A Game of 20 Questions…Diagnosing Herbicide Injury in Field Crops
February 28, 2023More Info
This session has held as part of the field crops track during the 2023 MI Ag Ideas to Grow With virtual conference. This virtual conference held February 27-March 10, 2023, is a two-week program encompassing many aspects of the agricultural industry and offering a full array of educational sessions for farmers and homeowners interested in food production and other agricultural endeavors. Sessions were recorded and can be found online at https://www.canr.msu.edu/miagideas/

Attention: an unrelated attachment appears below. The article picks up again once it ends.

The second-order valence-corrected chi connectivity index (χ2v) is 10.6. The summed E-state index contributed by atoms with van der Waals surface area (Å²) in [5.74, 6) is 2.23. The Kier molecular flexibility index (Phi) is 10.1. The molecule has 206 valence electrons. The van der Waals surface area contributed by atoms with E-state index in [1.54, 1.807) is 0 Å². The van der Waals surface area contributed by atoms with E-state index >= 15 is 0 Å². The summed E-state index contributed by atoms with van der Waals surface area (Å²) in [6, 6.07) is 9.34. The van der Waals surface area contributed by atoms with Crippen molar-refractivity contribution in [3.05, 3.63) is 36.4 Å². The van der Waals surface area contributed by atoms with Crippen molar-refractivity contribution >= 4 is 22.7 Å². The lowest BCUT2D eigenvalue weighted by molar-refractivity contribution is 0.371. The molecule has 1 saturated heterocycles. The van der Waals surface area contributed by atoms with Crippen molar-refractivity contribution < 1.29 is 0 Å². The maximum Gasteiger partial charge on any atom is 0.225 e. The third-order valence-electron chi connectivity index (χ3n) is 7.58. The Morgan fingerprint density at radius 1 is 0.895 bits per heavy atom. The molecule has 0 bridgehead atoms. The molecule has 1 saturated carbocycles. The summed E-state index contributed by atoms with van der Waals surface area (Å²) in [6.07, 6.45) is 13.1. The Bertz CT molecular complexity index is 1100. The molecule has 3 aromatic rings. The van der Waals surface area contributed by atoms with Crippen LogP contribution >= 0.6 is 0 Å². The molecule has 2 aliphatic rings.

the final time you're going to see them. So thank you for joining us for my egg ideas to grow with and the field crops session and particular in this one, diagnosing herbicide injuries. We want to thank our sponsors for helping with this program. That would be Michigan State University Extension and Agora Strategies, LLC. RUP and CCA sign up at the end. With that said, let's welcome Dr. Aaron. Aaron, go ahead and start Alright. Alright. Well, thanks for having me come to talk today about some of the work I do in the diagnostic lab here on campus. I've decided to call this talk game of 20 questions diagnosing herbicide injury and field crops. So first, if you're not familiar with the plant and Pest Diagnostic Lab here on campus, we are a group of plant detectives and MSU is quite lucky, I think, to have a large group of us compared to some of our other land-grant universities. Sometimes they have one or two diagnosticians and we have six full-time people working in the lab. And because we have that many people, we have people with expertise in all of the pests discipline areas. So when people send us a plant or a problematic situation, we have people who can look it over to see if there's any insect or arthropod damage or infestations. Howard Russell does a lot of insect ID. We can also have a team that can work on determining if there are any pathogens responsible for the plants poor performance. So looking for fungi, bacteria, and viruses, we have on hematologist angiotensin II has taken over the role that Fred Warner I used to have. And so that's the majority of samples that come through, surprisingly every year are nematode analysis samples. Then Angie and I worked together on plant identification. And then I specifically work on abiotic causes of plant decline, and that includes herbicide injury. And then also during the winter in the greenhouse, I'm working on screens for herbicide resistance. So people send in weed seeds of populations that are in question. And then I determine if they are resistant or not. In addition to being a diagnostician, I also teach two courses here at MSU every fall. And so if you know any students that are here, particularly in Crop and Soil Science or an AgTech, they probably have had mediums. And so we don't always just assume that herbicide is to cause. That's why rely on some of my other diagnosticians to look for signs of fungi, to look for signs of insect damage. Because sometimes we can get these symptoms confused with viruses, other diseases, insect injury, nutrient imbalances, pH, either the soil or if it's a greenhouse situation and the media where it's too high or too low. Environmental stress can mimic chemical injury and then also some cultural issues can do that as well. So I just like to put that out there. But now we will get into specific cases. I worked in the lab for, I think almost eight years now. And so unfortunately, I've collected several examples of the types of scenarios where we see herbicide injury. And so I wanna give you those with some photos that I have of these samples and then talk to you about what happened. And sometimes what we can do to prevent these things from happening. And then at the end we'll do a summary where we talk about all these things that you should be asking yourself if you think that a herbicide could be to blame. And that's why I call it a game of 20 questions. I have to be really good at taking what I see and then dissecting it down by asking the client a lot of questions. When we spray herbicides out into the environment. This is a slide that one of my collaborators, Aaron Hathaway came up with for class. But we spray the herbicide out in the environment when we're making the applications, sometimes we do have the opportunity for the herbicides and move at that time of application through drift or volatility. Ideally, the herbicide is being taken up by our target species. So either through the foliage or through the roots, depending on the type of herbicide. But then after we've made that application, there's all other kinds of Fate of herbicides and other pesticides to dealing with decomposition in various manners through the Sun microbes and chemically. And then also it can move in the environment or not moving the environment through sorption or leaching or movement with a lateral water. So this is kind of An idea to keep in mind that we're going to try and touch on a lot of these areas when we talk about these examples. The first example I have is corn, and I have a couple of examples. So I call this core number one. This came in several years ago. And what was really nice is that the sample came in and not with just plants that were symptomatic, but also it was a range of symptoms, but also some corn plants in the area that they considered to be growing well. And so we call these three types of samples, bad, medium and good. And this is what they looked like. The bad ones were pretty bad, very stunted, not a lot of root growth there. So stunting was one of the complaints. Stunted roots with brown and inhibited brace roots like we saw on that last picture, was another one of the symptoms. And then on the stocks, when we cut the stocks in half, we could see that part of that stunting that we were seeing in the photographic medium sample was due to reduced internode length compared to the good sample. And so I tried to highlight that here with these arrows. And then some of the information that we had about this area was that the, the bad and the medium corn had been treated with a herbicide called extreme. Extreme is a herbicide with two active ingredients. One is MSF up here, which is a group to ALS inhibitor, and the other is glyphosate, which we usually see in Roundup, which is EPSP S inhibitor group nine. So what's alarming about this are caught my eye is that this is not a herbicide that we think of when we think of corn because her extreme is not labeled for use on corn, I believe it's labeled for use on soybeans. Him as death appear component of that herbicide is what's causing the stunting both above and below ground and the browning of the roots and the other symptoms that we're seeing. This particular example is an example of a misapplication wear an awful labeled product was used and that's what resulted in the injury symptoms that we've seen. Another similar example. I have a couple of examples that are not field crops in here because they are too good not to use. But this was an example from this past fall from a condo complex and they had all their grass starting to die and decline over time. So these are some pictures just showing the patterns. You can see that it looks like somebody drove through this area. And what we're seeing is chlorosis, which is yellowing and necrosis, which is plant tissue death of large swaths of grass across several properties. And this condominium neighborhood, there was a clear tire track pattern that we saw in some of the areas which seemed to indicate that they're they're driving through this wet area and pulling whatever is injurious through with it. When we look at the individual plants like I have here on the right, we can see that they're dying from the growing point outwards. So if the chlorosis or yellowing is starting at that meristem at that growing point and then progressing outwards. And that's why we're seeing get worse over time. And this all happened following a herbicide application to the turf for broadleaf control with 240 Dicamba and Nico prep. Now, those three herbicides are all plant growth regulators and they are labeled for use in turf and we would not expect them to injure the turf. So something else had to be in that tank. Because we see very clearly that it follows the pattern that they use when they sprayed, even the areas where they tried to avoid things like a drainage system or different things. You can see the grass there was fine because it didn't get hit by this application. So in this particular case, the wrong, one of two things happens. And sometimes we never really know what the answer is, but the wrong product was added to the tank. We suspect it could have been something like life essay, but we don't know for sure, um, that, or the company that made this application also suspected there could be some foul play from an outside party because they did not have their equipment locked up. And either way though, the there was something and they take that was not supposed to be. So this would be another example of an off-label products. But likely they didn't know at the time they were making this application. I don t think they would have done this voluntarily. A second corn application that we have are case that we have pretty severe looking with a lot of logic, corn. And you can see it's breaking off right here at the soil surface, so the corn cord is not looking good. Overall. The lodging of the corn is happening around V4, V5. There was some chlorosis and necrosis you can see on the leaf margins and the leaf tips in this picture on the right. And what we know is applied here was a herbicide permit, which is an ALS inhibitor group two of Halo sulfur urine. And then also to 40 was in that tank mixture which is a group for synthetic ox and herbicide. So what catches your eye here is that. The stage of the corn and the application do not go together. So even though we think of to 40 as being safe, largely safe on grass species, it's supposed to be selectively controlling broad leaves. It is only save up to a certain point went on corn, which is less than 8 " tall. So at V4 and V5, this corn is well beyond that eight inch height. And so the reason you can't make those applications then is because the corn is not able to metabolize or deal with within it the 240 because it's growing so rapidly. So when it's small, That's fine. It's a labeled application. But, um, I'm calling this a misapplication because of the improper timing. If you pull up a label of 240, It will say that somewhere in the label here I have highlighted in blue towards the bottom, the directions say to apply when the corn is less than 8 " tall to avoid crop injury. So all three of these cases that I've mentioned so far are examples of direct misapplication. So the injury in these cases can be uniform across the entire treated area. That's what we saw in the three situations that I showed you. Is the result, misreading the label, maybe a misapplication by a third party. We've seen that or incorrect placement or timing of the herbicide. The other pattern we can see when were you would suspect a misapplication is I like this picture I have here on the right. We're injury is occurring in strips across the field or a lawn. So in this case, you can see that there is some cleric or bleach soybeans in just one single row, and that pattern repeats itself across the field. In this particular case, that's an example of boom overlap, which is causing an over applications so that the labeled rate, this product was fine for the soybeans. But when you have a boom overlap, then we're having the issue. And this actually was probably the result of a boom overlap the previous season because I believe the herbicide here that's causing this is loudest or Tambo try-on made to the corn that was there before. And so it created just a hot, too high of a concentration where you see this one row of soybeans. Many times. Direct misapplication is preventable. Organizing your chemical storage and proper labeling are very important. Even on our research farms, we've had instance from time-to-time where the label falls off and something gets apply that wasn't supposed to be applied and it ends up causing injury. Reviewing the label, of course, is very important. Checking for signs of plant stress prior to application. Sometimes you are more likely to see herbicide injury from a product that is labeled when the plants are under stress because their metabolism system is not working like it normally would be. The other thing to think about is ensuring that equipment is calibrated and effective positioning tools are being used. So a lot of people are moving towards the use of GPS and auto steer and all of those things. And that helps prevent some of that boom overlap a lot. But calibration is still really important to prevent over or sometimes under application to. Then keeping equipment and chemicals and locked facilities, particularly a few suspect, you have some enemies out there. And that's possible. You wouldn't want to set yourself up for that situation as much as you can help it. Okay. Moving on to a different type, herbicide injury or different source of injury. Again, I have a different example here of asparagus. I have seen somewhat similar things in field crops before, but I don't have, didn't have as good of pictures as I do for this. But this field of asparagus, this was in the springtime when they're harvesting the spheres had some spheres that are just fine like the picture on the right, all the way to the right hand side of that knife. Fair? So nice. Upright, straight spheres. And then it had some crowns that we're not emerging at all and some that were emerging with this very deformed growth. So curved spheres, some of the fronds starting to come out prematurely. And so those asparagus are not going to be marketable. So this is a big concern for this asparagus grower. So crooked or curved spheres. There were also some photos of weeds in the area. There were also showing this distortion. We see Canada thistle here on the left and some common milkweed on the right. Sometimes pictures of the surrounding really lend to the story of what's going on. So a lot of times when we get samples and I will definitely be requesting field photos. Because our lab doesn't have time to go out and do site visits. So we had those distorted weeds. And then it was reported that this injury was occurring in two distinct areas of the field. So I tried to make a little diagram of that, but along the two edges and it would taper off. And then you would see normal asparagus growing straight. The last application that was made to this field was late August of the previous year. And so the type of injury and the pattern in the field are kind of two things that tipped me off to what might be going on here. And so after some discussion with the client, the injury followed the spray path from that mid August application the previous year. And so in mid-August the asparagus has the fronds growing. And so there was some foliage there for absorption. But when they described the sprayer pass, they said that the applicator first went down that west edge of the field with one section of the boom on and then they came down the bottom south part of the field and then they turned up and drove through the field with both sides of the booms out. But now the right side of the boom was being used for the first time. And so anytime one of those sides of the booms was being used for the first time. That's where we see the injury. And so that leads us to believe that there was some spare tank contamination. They had not cleaned the booms all the way out from a product before. Now there are a couple of different products that it could be. It doesn't really matter because these asparagus are not going to outgrow this, but it could have been a synthetic oxygen like a 240 or Dicamba. It also could have been glyphosate because that can cause some of those distorted injuries sometimes in perennials too. But this is a good Example, unfortunately, of spray tank contamination. So when you have spray tank contamination, injury can occur across the whole application area or it can occur where the sprayer began treatment and then things can improve. And that kinda depends on how the tank was contaminated. If it's something that has adhered to the tank and then as being rereleased in this solution, you might have a dilute version of that herbicide being applied across the entire field. If it's something where the boom is just we're not cleaned out, like like what we saw there. Then it gets flushed out once the booms are being used. So this is a result of not cleaning out the tank booms or the mixed system. And some herbicides adhere to plastic tanks more than others and then can leach into future loads. So we know the growth regulators are, synthetic auxins are known for doing this. And also some of the ALS inhibitors like permit can do this as well. Alright, another source of potential source of herbicide injury. Here we have some pairs, and these pairs are growing in a sort of border strip along what was a cornfield the year before? It's not corn at this point, maybe it's wheat or something like that. But the injury on the pairs is showing up only on the side of the cornfield. And they're spotting on the pairs. You can see there on the fruit they're spotting on the leaves. It's concentrated on the edge near that neighboring fields. The neighboring farmer claims that the injury is scab. But when we had the rest of our diagnostic lab look at it, there's no signs of pathogens or insects related to these samples on the fruit. They were really just superficial lesions, so not scab. So to me the spotting is consistent with injury from a group 14 like a PPO inhibitor like flex star or maybe something like photosystem, one inhibitor like grim oxen, or maybe even liberty, which is in group ten. I wasn't really sure. It turns out in this scenario, the two neighboring areas, those people were related. And so they were able to get the full story of what had been applied and what was going on. So it's kinda in the middle of this family dispute, I guess. And it turns out the corn was sprayed with Roundup verdict and metro mucin. And so like I said, one of my number one suspects was a group 14 PPO inhibitor, which the component, the cephalic Venice cell component of addict is a group 14 inhibitor that lines up with the story that is drift that caused these injuries symptoms. One other example, again, we're gonna go to a different type of crop because I think it showed it. This pretty well is chrysanthemums in our diagnostic lab, we get any kind of plant that grows in Michigan. Sometimes we're looking at things from residential yards. Sometimes we're looking at things from nurseries, greenhouse industry, field crops, vegetables, you name it. So this is from Greenhouse industry and they were noticing some bleaching and stunting of the newest growth on these chrysanthemums. And here they are growing in the hoop house. You can see that sides of the hoop house or up now. And it might not be that apparent. But if you look closely at these photos, you can see that not all of the moms are insured injured. They're injured in this area here I've outlined in yellow. And you can see there's a high concentration along the edge of that greenhouse, which has the sides unrolled like I mentioned. So we have this bleaching and stunting of the newest growth concentrated along the exterior wall and then sort of tapering off as it moves in to the hoop house area. And so we also suspect that this is a case of drift. If you look closely in that photo, you can see the areas between the hoop houses is weed free. There's nothing there except dirt. So we would suspect that they are treating it with something, maybe Roundup or something like that. And these symptoms are consistent with Roundup injury on moms and that that drifted into the area. In both the case with the pairs and the moms, we saw drift and drift is off target particle movement. So actual spray droplets that are moving. And it's usually concentrated along one side of the area closest to the a place that was treated. This as we all know, I think a lot of us are familiar with drift happens when the winds are too high at the time of application. Maybe we're not using the correct nozzle selections, so maybe the droplets are not coarse enough and we're getting a lot of very fine spray droplets that are more prone to movement. And then sometimes when we have a greenhouse situation where you're moving things in through the ventilation system. If you do have a case that you suspect of being drift, there is the possibility of turning that over to MDR, the Michigan Department of Ag and rural development. They have a hotline to report suspected cases, herbicide misuse. And so they can actually send an inspector out to the site. So something that I cannot do. And they can pull samples and send those samples in for residue analysis. So they're actually testing the tissue to see if there is a particular herbicide in the tissue. Mdrd also has the capacity to pull spray records from neighboring areas. So any of these commercial applications are supposed to be keeping spray records and they have the ability to find out exactly what was reportedly sprayed when and what the weather conditions were, which is something that I don't have the authority to do. So it can be helpful in figuring things out. The only caveat there is that if they do find that there has been misuse of pesticides or herbicides, that it can result in fines. And those spines don't necessarily go to the person who saw the injury. But sometimes people don't want to go this route because they have a good relationship with their neighbor that caused the injury. Okay. Moving on to some different types of cases. This is a soybean number one, I'm going to call it. And you can see some really distorted looking soybeans here, Some cupping of the leaves and EPA nasty, which is the curling of the petioles. And you can see the pattern out in the field is pretty random. It's not all along one edge like we've seen with drift. And it's not following a spray track like we saw with tin contamination. So the roots appear to be fine, spotty pattern random. And there aren't very many other agricultural fields in the vicinity of this impacted fields. So the type of injury in the randomness to the injury kind of brings up several questions are possibilities for me, and they're not ones that are easy to pinpoint and say, Aha, yes, this is 100% what happened. But the possible explanations include the movement of a volatile herbicide of which we'll talk about in a minute. An application during an inversion layer and another field. Or maybe it was even a previous spill in the field. Ultimately, we don't know what happened in this exact case. But it looks like it encountered one of those synthetic oxen type herbicides again to 40 triglyph peer particular RAM Dicamba. So I use this case to highlight volatilization. And unlike drift, this is exposure to a gaseous state of a herbicides. So after the application to the foliage or the soil surface, sometimes herbicides can be re-released as a gaseous vapor and then that can move into areas and have some off-target impacts. So the injury in these cases, the volatility does sometimes occur in a random pattern. Sometimes we see occur along the edge of a wooded area because we get changes in temperature there. And so sometimes things dropout by big structures or wooded areas. Why does this happen? Well, some of the herbicides are prone to volatilization due to their chemical nature. And we see that a lot with dicamba, which is why we're seeing all of these different formulations trying to reduce the volatility of dicamba. This can happen when there are high temperatures. So even in the residential market, it has limitations on when people can treat their lawns because they do expect there to be some volatility if it's over 85 degrees outside. Low wind conditions, low cloud cover, and then early morning or evening applications can also lead to volatilization. Okay, soybean number two are some photos and a case that didn't come into the lab, but was submitted and seen by Dr. Christy Sprague, which is our soybean weed scientist in plant-soil Microbial Sciences. She and I worked very closely together, so she shared these slides with me. But here we're seeing similar symptoms to the last soybean where we have like distorted leaves and stunting. And you can see areas impacted out in the field or the lower lying areas. And again, this looks like a 2,4-D, dicamba type scenario. When we look at the map, these injured soybeans are Roundup ready soybeans. They are in a field right next to Roundup Ready 2 Xtend soybeans. And that extended field was planted in May and then in June they applied Engenia which is Dicamba. And the wind direction was pointing away from the Roundup Ready soybean fields. So that should be okay, right, because it's not it's not gonna be drifted over there. We would not suspect it to drift over towards the sensitive soybean field. But within two days of that application, they got 7 inches of rain. In this case. Rain is taking the very water-soluble dicamba and moved it with lateral water movement across that sensitive field. And that's the areas, the low-lying areas of that field where we're seeing where she was seeing the injury. So this is an example of when we see herbicide injury related to water movement or the watering source could also be an issue. And the injury can appear in specific areas or across an entire field depending on the source of water that was contaminated. It's the result of herbicides that are highly soluble in water. Heavy rain flow, moving soil and herbicides laterally across fields. And then this also can happen if you have a spill near surface water irrigation sources. So if you had a pond and you're treating the edge of the pond, you get something injurious in there and then you use that pond to irrigate. That's another time where we can see herbicide injury coming from a water source. Okay. Another type of injury or another method of injury here we have a wheat field that is not looking very good in the spring. Again, it's nice because this client sent us both a bad sample and a good sample. You can see from this picture of the field that there was some wheat that looked fine and some wheat that looked horrible. And so if we have those two things to compare, it's really helpful, especially if it ends up being something like a nutrient issue or something. And we have to send some tissue to be analyzed and we have a good sample from that exact site and those exact growing locations or condition. So we can compare it to, so it's an apples to apples versus comparing it to some standard. So the wheat, wheat here is not looking very good. The older leaves are necrotic and desiccated. Sometimes we had entire plant dieback. Sometimes it was more concentrated towards the older areas, but it looked like the wheat was trying to recover. We had some weeds that came in with a sample. There was some common chickweed, a winter annual weed that came in and the chickweed was looking damaged too. So that, that kind of leads you to think that it's not necessarily like nutritional thing. But something that happened to this field. The previous crop in this field was soybeans. And the they reported that it was sprayed with Zidua Pro, Roundup and Flexstar. And then another thing of note that I was able to look up is that there was really low rainfall late summer as those soybeans were maturing. And that can impact herbicide breakdown, particularly if some of some products. And I'm able to go in and pull that. And if you compare this year to the 30-year average, it was about half of the rainfall that they would typically have in the late summer. We also looked at because we had a good and bad sample, we were able to do soil pH. So sometimes soil pH can cause an issue if there's large differences and we know that our fields here in Michigan are not uniform. We do have fluctuations in pH. We also have fluctuations in soil composition. So the bad areas here or Sandier soil, whereas the good areas had more clay. And that ended up being an important part of the story. So looking at the picture of the things that were interesting were the type of damage, the Flexstar component that got applied to the soybeans and then also the low rainfall that we saw. What we suspect happened here is that the dry conditions reduce the microbial activity and that's what's needed to break down flexstar. And so it's going to make that rotation restriction, which is usually four months, a little bit longer. When I talked to Christy Sprague about this, she said when she sees this as being the most concerning, you have a dry fall following Flexstar It's when there's been an over application. So beyond the labeled rate of Flexstar or if you've used flexstar in consecutive years. So you're kind of building up what's there that the microbes are trying to break down. So, excuse me, this is an example of herbicide carryover. In this wheat field. Injury from herbicide carryover is often uniform across similar soil types or topographies. So it may not impact the entire field because like I said, most of our fields are not uniform when it comes to soil type and typography. But within that field, when it's carryover, we see it more in hotspots of pH where it's similar or areas where we see these different soil types. It can be the result of not following rotation restriction intervals. And unfortunately we do see that sometimes especially with things that have really long intervals and we have diverse crop rotations. We can see it under special soil and environmental conditions that slow the decay of a herbicide. So sometimes we've seen this. We were talking about pivots a little bit in the last talk. Outside of a pivot where the pivot does not reach, sometimes we're more likely to see herbicide carryover in those areas. We can also, as I mentioned in one of the previous examples, see it when we have boom overlap, which resulted in an over application in the previous years. Hopefully we're seeing less and less of boom overlap as our technology improves. Okay, I think this is one of the last specific examples that I have. And this one is just too good not to show you. This is tomatoes. And the tomatoes, the entire field of tomatoes is dying. I mean, this was a complete loss. And you can see the bleaching of the tomatoes at the growing point of, of them. The meristems appeared dead. There were no insects or pathogens. And we know that glyphosate was applied to this field, but it was applied before transplanting occurred. So the tomatoes were not there when they made the application, and they haven't made any pesticide applications since that time. And so glyphosate does show up in the newest growing tissue at the meristem in most plants, we think that glyphosate is going to show up as a yellowing or chlorosis in tomatoes. That actually is a bleaching. Similar to what we see with HPPD have herbicides like Callisto and Laudis. So glyphosate can do this too on particular species. So what happened in this case? We think about glyphosate as having no residual activity, no persistence in the soil because it's adsorbed to the soil particles so well. But you can see that they had raised plastic beds here and those beds must have been formed at the time of application. So the glyphosate got on the plastic and it just sits there. It doesn't photodegrade, so not breaking down from the sun. Even though it's really soluble in water, it just sits there unless there's rain events or irrigation to move it from the plastic. So this would not be a labeled use of glyphosate to apply it over these plastic areas when you're going to transplant into it without any precipitation after this application and no irrigation, these transplants were exposed in one of two ways, or maybe both ways. They could have been exposed when they were punching the plants through the plastic by root contact with the plastic. They also could have been exposed by a rain event happening after transplanting, which splashed the glyphosate up onto the foliage. So this is an example of mulch contamination or soil amendment contamination would also be similar. So when we see that we see injuries, symptoms that appear in conjunction with the use of a soil amendment or a mulch, and it doesn't have to be plastic mulch. It could be an organic mulch. We've seen this in homes where they use grass clippings. And the grass clippings were treated and they put those up by their tomatoes and then the tomatoes all twist up. That's because the grass. clippings move the herbicide back to the tomatoes and then they were injured. Tomatoes are very sensitive to herbicides. They're kinda like a canary in a coal mine. So this is a result of herbicides that are not breaking down, broken down due to their chemistry or their environment or the movement of contaminated materials near sensitive plants. So I already mentioned grass clippings is another example. We've also seen this in manure. And there are warnings about this on herbicides that are labeled for use in pastures. Some of those group 4 synthetic auxins say, it's okay to spray your grass pasture with this product to control broad leaves. But when it comes to manure management, you have to keep the manure on-site. You cannot move it because those particular herbicides pass through the animal that's feeding on the grass and then comes out in the manure and then you could effectively move that herbicide around in that way. So there's a lot of different ways that herbicides can be moved to have off-target effects. So, I want to give you a quick review of the quote unquote 20 questions. It's not really 20 questions, but it could definitely lead to 20 questions or more when you start to tease into the details of each specific case. The first is to consider the application history of the area. The pesticides used, sometimes growth regulators are used on turf or in the greenhouse industry, the fertilizers that are used. And when we're asking questions about this, we're trying to consider if it's possible there was a misapplication. There was spray tank contamination or maybe even that there was some plant stress going on that's contributing to the symptoms that we're seeing. The other thing that's good to ask about is the calibration history if that's applicable, and the use of GPS or markers to prevent overlap. Here we're looking for any potential cause to suspect over application. We also want to consider outside that field the nearby crops, plants and applications. And in that case, we're looking for anything that would point towards the possibility of drift or volatilization or temperature inversions happening from applications that were made nearby. Sometimes volatilization. It doesn't have to be a field right next door. But you can kinda get a better picture. Sometimes it's even helpful to look at the affected area on Google Maps just to see what the surrounding area looks like, to get an idea if that would be a possibility. The other thing you can look at is any amendments or materials used in the operations such as compost, manure, and mulches. Then of course, we're looking for any possibility of amendment contamination. We also see that in the greenhouse industry sometimes they will purchase field soil. And I tried to tell them that you need to consider what was actually applied to the field where you're getting that soil too because there could be some contamination that way as well. Thinking about the watering source if there is irrigation in the area, the frequency and considering precipitation events, luckily, we have a lot of weather stations around and a lot of useful weather data these days. So we can look at precipitation events. We can also look at trends and precipitation. Like I said, that one case where we saw a lot less, That's because we can easily go pull the 30-year average for that area. But in these cases we're asking these questions because I'm really interested if contaminated water movement could be an issue. The appearance of surrounding vegetation. So in a couple of these I talked to you about what the weeds looked like in the area, like in the asparagus case. That helps us indicate the timing of a potential off target issue, a pattern of exposure, and also a type of product based on the type of injuries, symptoms. So all of those things can help lead us to the answer. And so this brings me to, as far as herbicide injury goes, I get this question a lot. What can I do for you through the diagnostic clinic? As our assessments when plants come in, when cases come in, we're able to rule out other causes of injury. So that can be telling you the story, right? We can look at the plant sample and we can look to see if there's any fungi associated with it. We can test for particular viruses. We can send it in to have tissue testing done to look at nutrient imbalances. We can look for insects. So we can rule those things out. And that's helpful and pointing us down the road to the actual cause. We can also evaluate the known history of the area in conjunction with those symptoms. We can provide the MDARD contact information and then. We do not do any herbicide residue testing at MSU at a commercial level. And it's not something that we're planning to do anytime soon. It's very complicated and sometimes the results are not as telling as people would like them to be. And I'm happy to talk to people about when and when that might not be appropriate. But what we can do is provide you with a list of third-party labs that do offer residue testing. There are labs that offer it for plant tissue, for soil, and for water. Can be a costly service. But again, that's something we could talk about to determine if that's actually worth it or not. We keep this list on hand is not just for herbicides, that can be for other pesticides or other chemicals too. And then I update that list every two years to make sure that it's up-to-date. So I just updated it for 2023, so everything should be fresh on that. If you're interested in doing a little sleuthing on your own to look at what herbicide injury symptoms might look like. There's a really nice database through the University of California IPM program where you can go in and plug in a lot of different things and it pulls up pictures of known plants that have been injured by known herbicides. So you can go in and look based on the mode of action. You can look for a particular herbicide, like I have atrazine highlighted in this screenshot. Or you can just say, I want to see what any kind of injury looks like on a corn plant, or on an almond tree, or on a fir tree. It's a pretty large database and very helpful, especially for our higher use crops like field crops. When looking at, do these symptoms look consistent with what we're seeing? Could it have been this type of herbicide? So if you just Google that UC IPM herbicide symptoms it should take you to that database. And there's a lot of great pictures there for you to look at. With that. I know I have some time for questions now. Here's my contact information. I'm always happy to answer email questions or phone calls. We have our website for the lab there, which is pestid.msu.edu And then I also am fairly active on Twitter with all the weird things that come in. That I deal with in the lab. Alright, We have one question so far. So either you blew them out of the water or they're all really hungry and want us to try to wrap up early. I'm not sure which. Maybe a combination. So the first question we have right now is do you have any experience with glyphosate drift in potatoes that you could share? I don't think that I have had a particular case that has come in with that thus far. It's kinda I haven't seen everything every type of injury on every type of crops, so that's not one that I recall having seen when I do get these cases, I tried to save their photos, all the reports and things into particular folder because I like to use these examples for the classes that I teach in and when I do these types of presentations. So I don't recall having one for glyphosate drift and potato. But another good person to ask that question too, would be Dr. Erin Burns because she is our research and extension weed scientist who works on potatoes. So she may have some specific examples of that. Perfect. I want to reiterate one thing that you've mentioned a couple times, but that I found very helpful. So if anybody has anything to submit to Erin, apparently diagnosticians are like the book. If you give a mouse a cookie, except for they want a picture with everything. That is correct. We will always ask you for a picture because we're not able to go visit the site. And that's saying that a picture is worth 1,000 words is 110% true. Because you send me one corn plant. That doesn't tell me if it's just this one corn plant. And you probably wrote about it on the form, which is helpful. The more you fill out the form, the less of these 20 questions I'm going to have to ask you. But the picture, not just like far out, field scale picture, surrounding area picture and then up-close pictures too. Because sometimes those samples don't travel as well as you think they do or sometimes let's let's be real. I know it sat in your truck for a day before it got to me. So those pictures are very, very helpful and yeah, that's I, I had this meme in our lab. If you give a mouse a cookie. So if you're giving diagnostic, diagnostician a sample, they're going to ask you for a picture to go with it. Yeah. I use that as a reference for somebody when I was talking to them for sending in a sample and they said, you know, I'm never going to forget that now. So that being said, it looks like we're probably going to give you guys back some of your time. Erin, thank you so much for coming and giving this presentation. I think it helps a lot to be reminded of what some of these injuries look like.